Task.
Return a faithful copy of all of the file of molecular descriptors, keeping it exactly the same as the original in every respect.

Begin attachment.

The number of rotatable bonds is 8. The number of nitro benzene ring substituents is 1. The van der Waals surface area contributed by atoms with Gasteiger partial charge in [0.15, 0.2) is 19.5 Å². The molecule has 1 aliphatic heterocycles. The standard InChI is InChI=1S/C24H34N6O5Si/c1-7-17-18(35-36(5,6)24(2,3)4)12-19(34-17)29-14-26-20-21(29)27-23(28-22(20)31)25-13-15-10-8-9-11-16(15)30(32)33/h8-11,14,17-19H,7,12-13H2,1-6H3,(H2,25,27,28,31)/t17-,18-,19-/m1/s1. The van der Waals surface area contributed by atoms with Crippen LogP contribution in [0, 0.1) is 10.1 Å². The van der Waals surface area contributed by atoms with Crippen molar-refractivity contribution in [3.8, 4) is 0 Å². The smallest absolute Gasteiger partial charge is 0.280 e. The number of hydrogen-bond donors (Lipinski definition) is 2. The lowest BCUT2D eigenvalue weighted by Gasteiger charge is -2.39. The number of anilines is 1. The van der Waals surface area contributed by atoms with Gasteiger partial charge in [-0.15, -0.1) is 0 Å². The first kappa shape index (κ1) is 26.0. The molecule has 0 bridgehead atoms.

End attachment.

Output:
The number of rotatable bonds is 8. The number of nitro benzene ring substituents is 1. The van der Waals surface area contributed by atoms with Gasteiger partial charge in [0.15, 0.2) is 19.5 Å². The molecule has 1 aliphatic heterocycles. The standard InChI is InChI=1S/C24H34N6O5Si/c1-7-17-18(35-36(5,6)24(2,3)4)12-19(34-17)29-14-26-20-21(29)27-23(28-22(20)31)25-13-15-10-8-9-11-16(15)30(32)33/h8-11,14,17-19H,7,12-13H2,1-6H3,(H2,25,27,28,31)/t17-,18-,19-/m1/s1. The van der Waals surface area contributed by atoms with Crippen LogP contribution in [0, 0.1) is 10.1 Å². The van der Waals surface area contributed by atoms with Crippen molar-refractivity contribution in [3.8, 4) is 0 Å². The smallest absolute Gasteiger partial charge is 0.280 e. The number of hydrogen-bond donors (Lipinski definition) is 2. The lowest BCUT2D eigenvalue weighted by Gasteiger charge is -2.39. The number of anilines is 1. The van der Waals surface area contributed by atoms with Gasteiger partial charge in [-0.15, -0.1) is 0 Å². The first kappa shape index (κ1) is 26.0. The molecule has 0 bridgehead atoms.